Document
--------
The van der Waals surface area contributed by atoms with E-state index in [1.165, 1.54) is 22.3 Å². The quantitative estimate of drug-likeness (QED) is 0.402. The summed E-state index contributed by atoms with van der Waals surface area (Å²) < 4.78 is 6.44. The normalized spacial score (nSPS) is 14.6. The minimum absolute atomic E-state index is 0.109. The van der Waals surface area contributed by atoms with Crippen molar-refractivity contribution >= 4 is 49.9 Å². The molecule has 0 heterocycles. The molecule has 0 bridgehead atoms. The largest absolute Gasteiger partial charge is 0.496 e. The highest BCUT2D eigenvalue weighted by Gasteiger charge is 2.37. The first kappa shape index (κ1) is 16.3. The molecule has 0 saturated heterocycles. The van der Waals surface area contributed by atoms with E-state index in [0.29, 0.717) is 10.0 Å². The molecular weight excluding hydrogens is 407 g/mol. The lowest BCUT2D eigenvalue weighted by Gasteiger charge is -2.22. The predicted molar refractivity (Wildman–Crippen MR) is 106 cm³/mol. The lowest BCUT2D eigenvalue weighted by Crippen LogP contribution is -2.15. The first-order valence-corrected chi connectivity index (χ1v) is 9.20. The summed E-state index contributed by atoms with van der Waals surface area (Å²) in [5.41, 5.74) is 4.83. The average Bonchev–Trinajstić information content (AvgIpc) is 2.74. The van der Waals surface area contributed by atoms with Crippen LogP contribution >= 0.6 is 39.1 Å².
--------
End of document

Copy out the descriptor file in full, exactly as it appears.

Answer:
The van der Waals surface area contributed by atoms with E-state index in [1.165, 1.54) is 22.3 Å². The quantitative estimate of drug-likeness (QED) is 0.402. The summed E-state index contributed by atoms with van der Waals surface area (Å²) < 4.78 is 6.44. The normalized spacial score (nSPS) is 14.6. The minimum absolute atomic E-state index is 0.109. The van der Waals surface area contributed by atoms with Crippen molar-refractivity contribution >= 4 is 49.9 Å². The molecule has 0 heterocycles. The molecule has 0 bridgehead atoms. The largest absolute Gasteiger partial charge is 0.496 e. The highest BCUT2D eigenvalue weighted by Gasteiger charge is 2.37. The first kappa shape index (κ1) is 16.3. The molecule has 0 saturated heterocycles. The van der Waals surface area contributed by atoms with E-state index in [0.29, 0.717) is 10.0 Å². The molecular weight excluding hydrogens is 407 g/mol. The lowest BCUT2D eigenvalue weighted by Gasteiger charge is -2.22. The predicted molar refractivity (Wildman–Crippen MR) is 106 cm³/mol. The lowest BCUT2D eigenvalue weighted by Crippen LogP contribution is -2.15. The first-order valence-corrected chi connectivity index (χ1v) is 9.20. The summed E-state index contributed by atoms with van der Waals surface area (Å²) in [5.41, 5.74) is 4.83. The average Bonchev–Trinajstić information content (AvgIpc) is 2.74. The van der Waals surface area contributed by atoms with Crippen LogP contribution >= 0.6 is 39.1 Å².